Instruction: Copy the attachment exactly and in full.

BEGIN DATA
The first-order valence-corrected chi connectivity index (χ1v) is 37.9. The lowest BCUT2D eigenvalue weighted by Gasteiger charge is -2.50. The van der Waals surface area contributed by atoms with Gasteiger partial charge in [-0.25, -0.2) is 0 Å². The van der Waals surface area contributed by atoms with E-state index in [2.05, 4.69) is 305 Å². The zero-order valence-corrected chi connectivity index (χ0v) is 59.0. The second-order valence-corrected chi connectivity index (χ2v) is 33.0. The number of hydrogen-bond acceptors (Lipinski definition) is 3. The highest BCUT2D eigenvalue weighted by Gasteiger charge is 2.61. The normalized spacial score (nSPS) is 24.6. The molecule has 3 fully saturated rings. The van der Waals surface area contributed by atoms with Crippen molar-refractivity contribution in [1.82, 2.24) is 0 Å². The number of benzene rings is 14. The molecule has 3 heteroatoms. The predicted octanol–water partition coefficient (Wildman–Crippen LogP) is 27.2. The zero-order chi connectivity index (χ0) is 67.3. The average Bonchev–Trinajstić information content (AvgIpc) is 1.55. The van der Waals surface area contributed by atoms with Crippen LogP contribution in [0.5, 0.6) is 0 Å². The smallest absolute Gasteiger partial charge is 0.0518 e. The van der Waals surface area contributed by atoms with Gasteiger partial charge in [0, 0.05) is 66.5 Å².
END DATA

The first-order valence-corrected chi connectivity index (χ1v) is 37.9. The lowest BCUT2D eigenvalue weighted by Gasteiger charge is -2.50. The van der Waals surface area contributed by atoms with Gasteiger partial charge in [-0.25, -0.2) is 0 Å². The van der Waals surface area contributed by atoms with E-state index in [2.05, 4.69) is 305 Å². The zero-order valence-corrected chi connectivity index (χ0v) is 59.0. The second-order valence-corrected chi connectivity index (χ2v) is 33.0. The number of hydrogen-bond acceptors (Lipinski definition) is 3. The highest BCUT2D eigenvalue weighted by Gasteiger charge is 2.61. The normalized spacial score (nSPS) is 24.6. The molecule has 3 fully saturated rings. The van der Waals surface area contributed by atoms with Crippen molar-refractivity contribution in [1.82, 2.24) is 0 Å². The number of benzene rings is 14. The molecule has 3 heteroatoms. The predicted octanol–water partition coefficient (Wildman–Crippen LogP) is 27.2. The zero-order chi connectivity index (χ0) is 67.3. The average Bonchev–Trinajstić information content (AvgIpc) is 1.55. The van der Waals surface area contributed by atoms with Crippen LogP contribution in [0.5, 0.6) is 0 Å². The smallest absolute Gasteiger partial charge is 0.0518 e. The van der Waals surface area contributed by atoms with Gasteiger partial charge in [0, 0.05) is 66.5 Å².